Life at Casa Tyr

A day in the life ...

Article text
Milo and Fitz play a fun game of run and chase
With winter, comes the cold. Cold? In Southern Spain, you ask? Well, that surprised us, too. Even though we had visited the area at several different times in the year, even January, we simply were not prepared for how cold it gets on our mountain!

Well, you can be! Not only is the winter fairly long here (usually starts in November and goes through March), it also is very cold and windy at times. Of course, interspersed with the cold days are absolutely gloriously sunny, warm days, so your body can get very confused! For example, January is often a lovely month, with many sunny days and temps of 70 degrees.

Add to the weather, the fact that Spanish houses are built to keep out the heat, not keep out the cold - no insulation, and different construction techniques. And with no central heating, only a fireplace in the living room, it can be brisk indeed!

Anyway, all that description was just to explain that we spend a great deal of our autumn and winter days cutting firewood. We have an abundance of trees in the forest that need to be cleared, so we often winch those out from the forest with our Land Rover Defender. This year, one of our neighbours did a huge amount of pruning of his chestnut and almond trees, and he gave us the wood for free if we would clear it out for him. So we have spent over a week pulling wood out of his forest, cutting the wood into 5 foot lengths, then bringing the load up in the Agria (a small four-wheel drive tractor type vehicle that is very popular in Andalucia)

As usual, while we are working, the dogs do what they usually do - play!

Another one of our major tasks year round is taking care of our vegetable garden. We are very proud of the wonderful vegetables we grow here, and though we still sometimes get the growing season slightly wrong, we now manage to produce all the vegetables we can eat year round.

As much of the crop as is possible will be eaten fresh, but we also freeze or preserve a great deal - we have sauces, tomatoes, ketchup, vegetables, jams, etc that last us all year.

This is one of the best parts of having the time and land to grow our own food - we can now remember how fresh vegetables are SUPPOSED to taste, rather than how they taste after being flown in from Kenya or California. We control every aspect of the food, from picking varieties that we especially like to knowing how they are grown, i.e. not sprayed to death or irradiated to stay fresh.

This is a luxury that most of you cannot know - and one Kenton and I will never give up again. We consumers have been fooled into thinking it is a Good Thing to have fresh tomatoes in January, despite the fact they have been grown under plastic in some country far away, then flown in to our supermarkets. Why shouldn't we eat strawberries whenever we want? Or fresh peas? Or sweetcorn?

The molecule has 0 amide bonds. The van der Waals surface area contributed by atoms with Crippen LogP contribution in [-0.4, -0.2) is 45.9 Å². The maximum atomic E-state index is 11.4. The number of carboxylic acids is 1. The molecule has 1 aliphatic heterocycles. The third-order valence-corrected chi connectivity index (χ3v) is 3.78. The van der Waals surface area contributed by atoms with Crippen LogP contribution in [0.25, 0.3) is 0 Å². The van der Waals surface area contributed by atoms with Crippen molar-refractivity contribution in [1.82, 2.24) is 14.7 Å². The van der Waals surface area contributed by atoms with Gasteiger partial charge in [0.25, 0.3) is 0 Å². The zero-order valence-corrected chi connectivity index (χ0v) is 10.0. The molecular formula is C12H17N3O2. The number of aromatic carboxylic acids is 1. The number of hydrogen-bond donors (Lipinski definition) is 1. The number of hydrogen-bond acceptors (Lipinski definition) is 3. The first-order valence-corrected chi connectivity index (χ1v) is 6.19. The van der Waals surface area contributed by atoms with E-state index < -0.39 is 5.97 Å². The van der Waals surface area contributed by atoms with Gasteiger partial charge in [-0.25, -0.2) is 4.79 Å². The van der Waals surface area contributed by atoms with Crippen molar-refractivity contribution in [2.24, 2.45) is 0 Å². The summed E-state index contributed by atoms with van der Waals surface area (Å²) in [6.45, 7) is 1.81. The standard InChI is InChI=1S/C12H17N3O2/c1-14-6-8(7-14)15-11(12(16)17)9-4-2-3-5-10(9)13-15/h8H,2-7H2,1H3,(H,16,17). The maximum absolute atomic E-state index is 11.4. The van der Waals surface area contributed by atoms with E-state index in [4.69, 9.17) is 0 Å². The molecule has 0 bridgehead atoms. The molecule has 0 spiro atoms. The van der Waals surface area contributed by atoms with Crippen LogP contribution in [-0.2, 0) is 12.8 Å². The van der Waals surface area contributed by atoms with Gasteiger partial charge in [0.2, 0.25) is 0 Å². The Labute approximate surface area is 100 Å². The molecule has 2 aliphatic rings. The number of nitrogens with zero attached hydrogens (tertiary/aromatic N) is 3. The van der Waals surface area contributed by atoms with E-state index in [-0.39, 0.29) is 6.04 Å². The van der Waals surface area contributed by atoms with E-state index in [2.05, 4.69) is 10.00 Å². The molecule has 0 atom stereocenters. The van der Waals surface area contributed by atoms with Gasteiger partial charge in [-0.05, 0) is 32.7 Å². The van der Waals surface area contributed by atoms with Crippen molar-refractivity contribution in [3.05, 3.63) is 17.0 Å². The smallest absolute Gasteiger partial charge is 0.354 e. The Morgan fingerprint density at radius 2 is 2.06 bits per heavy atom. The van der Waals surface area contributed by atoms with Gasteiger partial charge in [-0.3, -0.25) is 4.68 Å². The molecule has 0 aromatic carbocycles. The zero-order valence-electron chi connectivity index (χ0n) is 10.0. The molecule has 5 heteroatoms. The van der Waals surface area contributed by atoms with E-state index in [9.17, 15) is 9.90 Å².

Well, let me tell you that fruit and veg flown thousands of miles do NOT taste like they are supposed to, no matter how perfect they may look. Do you remember your childhood when you looked forward to the fresh tomatoes of summer that your mother bought from the local farmer's market? And how wonderful and sweet the sweetcorn of August was? We didn't expect to eat those things all year round then, and I believe our health (and the environment) suffers for the modern way of importing fruit and veg from other continents. No wonder many children don't like vegetables - they taste of nothing!

One of the funniest cons I know about is used by the most successful supermarket chain in the UK. They sell produce (and other items) under the label 'Finest' - and charge a huge premium for them. They want you to infer from the label that other items are not 'finest' and that it is normal and natural to pay extra for proper quality. Yet they still sell 'Vine-ripened Finest' tomatoes that have been flown in from Spain, Italy and even California - how 'high quality' and 'fine' can they be after sitting in plastic for a week or more? And I especially like the 'vine ripened' part - you pay double or triple the price for tomatoes that have been ripened the way nature intended?! And the public buys this hook, line and sinker! It would be funny if it weren't so tragic.

Oops....sorry about the rant. This is something we are passionate about, but I will get off my soapbox. There aren't many people, though, who couldn't put a few tomatoes in a corner of the back yard, or shop at the local farmer's market instead of a giant supermarket chain. Go on...treat yourself to some really fresh, locally or home grown produce - you won't believe your taste buds!